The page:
If a disability is not obvious, an employer may ask the individual in question for documentation validating the disability and the accommodations needed. But if the disability is obvious, then this practice is illegal.
In these instances, employers should be cognizant of and sensitive to a disabled person’s right to privacy. An individual may be required to disclose specific medical details to the employer for the purposes of ADA accommodations. But even if the individual’s appearance/behavior or the accommodations provided may make a disability apparent to coworkers, customers, and third parties, the employer must still maintain the confidentiality of the exact details of an individual’s disability, ADA status, and accommodations. Employers should have no discussions concerning an employee’s disability with anyone other than the employee.
Second, employers are only obligated to provide reasonable accommodations to perform the job in question where appropriate. They are under no obligation to provide accommodations that are necessary for the individual to use in their personal lives. For example, employers are not required to provide wheelchairs, prosthetic limbs or service animals, as these items are necessary for a disabled person to perform basic personal functions unrelated to work.
Third, an employer is only required to provide what is necessary to perform the job at hand, notwithstanding the preferences of the disabled person. In other words, where an accommodation may be accomplished through more than one method, the employer is not obligated to consider the employee’s preferences.
Fourth, regardless of whether an employer is required to provide an accommodation under the ADA, the employee is not required to accept the accommodation. For example, an employer may be required to provide TTY telephones for a deaf person, but the employee may refuse to use this type of phone.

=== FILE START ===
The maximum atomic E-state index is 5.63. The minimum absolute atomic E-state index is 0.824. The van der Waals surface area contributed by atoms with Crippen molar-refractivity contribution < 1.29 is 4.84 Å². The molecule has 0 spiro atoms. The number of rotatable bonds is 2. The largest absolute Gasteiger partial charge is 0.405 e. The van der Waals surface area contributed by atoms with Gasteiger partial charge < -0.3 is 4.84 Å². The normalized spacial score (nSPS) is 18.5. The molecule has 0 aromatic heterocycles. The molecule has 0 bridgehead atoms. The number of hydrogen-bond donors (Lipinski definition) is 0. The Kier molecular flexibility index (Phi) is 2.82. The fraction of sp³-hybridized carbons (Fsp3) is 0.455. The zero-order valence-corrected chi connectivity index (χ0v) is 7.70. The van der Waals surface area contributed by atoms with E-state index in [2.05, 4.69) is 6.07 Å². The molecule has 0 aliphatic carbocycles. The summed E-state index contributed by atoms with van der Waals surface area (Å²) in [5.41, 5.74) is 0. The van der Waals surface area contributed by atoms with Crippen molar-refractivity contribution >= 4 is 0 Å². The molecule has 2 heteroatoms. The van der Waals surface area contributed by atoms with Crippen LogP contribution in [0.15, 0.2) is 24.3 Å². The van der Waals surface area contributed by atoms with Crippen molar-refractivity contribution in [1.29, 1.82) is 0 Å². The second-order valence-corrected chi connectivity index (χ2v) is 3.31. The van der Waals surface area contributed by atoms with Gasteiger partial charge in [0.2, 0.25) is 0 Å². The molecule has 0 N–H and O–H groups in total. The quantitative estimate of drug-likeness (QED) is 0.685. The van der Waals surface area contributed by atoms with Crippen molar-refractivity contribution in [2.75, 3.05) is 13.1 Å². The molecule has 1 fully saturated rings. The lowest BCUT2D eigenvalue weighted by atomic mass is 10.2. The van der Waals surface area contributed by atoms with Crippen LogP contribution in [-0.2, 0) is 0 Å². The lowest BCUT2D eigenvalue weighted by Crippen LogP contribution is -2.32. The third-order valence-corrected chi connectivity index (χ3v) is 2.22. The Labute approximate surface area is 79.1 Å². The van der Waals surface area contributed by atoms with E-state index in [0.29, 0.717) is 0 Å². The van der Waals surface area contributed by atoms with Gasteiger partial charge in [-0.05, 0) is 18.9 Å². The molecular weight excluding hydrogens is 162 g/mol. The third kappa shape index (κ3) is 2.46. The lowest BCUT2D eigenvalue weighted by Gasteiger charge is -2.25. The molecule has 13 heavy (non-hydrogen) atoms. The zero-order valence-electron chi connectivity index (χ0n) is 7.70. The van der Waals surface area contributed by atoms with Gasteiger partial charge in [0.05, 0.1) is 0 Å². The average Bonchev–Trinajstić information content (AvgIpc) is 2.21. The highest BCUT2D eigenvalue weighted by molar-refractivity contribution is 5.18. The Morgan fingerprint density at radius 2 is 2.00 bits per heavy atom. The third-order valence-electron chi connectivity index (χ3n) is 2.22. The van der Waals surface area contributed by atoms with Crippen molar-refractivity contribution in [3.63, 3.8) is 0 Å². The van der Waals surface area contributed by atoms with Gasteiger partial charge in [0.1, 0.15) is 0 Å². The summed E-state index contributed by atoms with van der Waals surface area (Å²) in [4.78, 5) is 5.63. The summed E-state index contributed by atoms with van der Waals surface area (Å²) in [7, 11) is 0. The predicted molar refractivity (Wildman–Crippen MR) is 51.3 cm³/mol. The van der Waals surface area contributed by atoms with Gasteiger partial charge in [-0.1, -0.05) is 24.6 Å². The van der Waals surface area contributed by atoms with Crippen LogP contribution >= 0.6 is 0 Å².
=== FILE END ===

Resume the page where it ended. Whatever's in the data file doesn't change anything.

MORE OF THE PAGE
If this refusal results in the employee’s inability to perform a job, the employer may lawfully terminate him or her. However, a smart employer would first consider reassigning the employee to a different position in the interest of avoiding potential hostility, litigation and poor public relations.
Amending the Americans with Disabilities Act
In 2008, Congress amended the ADA with the Americans with Disabilities Act Amendments Act (ADAAA). The ADAAA clarified many of the prescriptions of the original Act, expanded the definitions for various disabilities and broadened protections for disabled persons. Consequently, the Equal Employment Opportunity Commission (EEOC) relied on the amendments under the ADAAA to win several court cases holding that obesity may, under certain circumstances, be a disability.
In the next part of this article series, we’ll examine some of the other protections that have been added to federal law since the passage of the original 1964 Civil Rights Act, including age, pregnancy and other personal characteristics.
About the Author
Dr. Gary Deel is a Faculty Director with the School of Business at American Public University. He holds a J.D. in Law and a Ph.D. in Hospitality/Business Management. Gary teaches human resources and employment law classes for American Public University, the University of Central Florida, Colorado State University and others.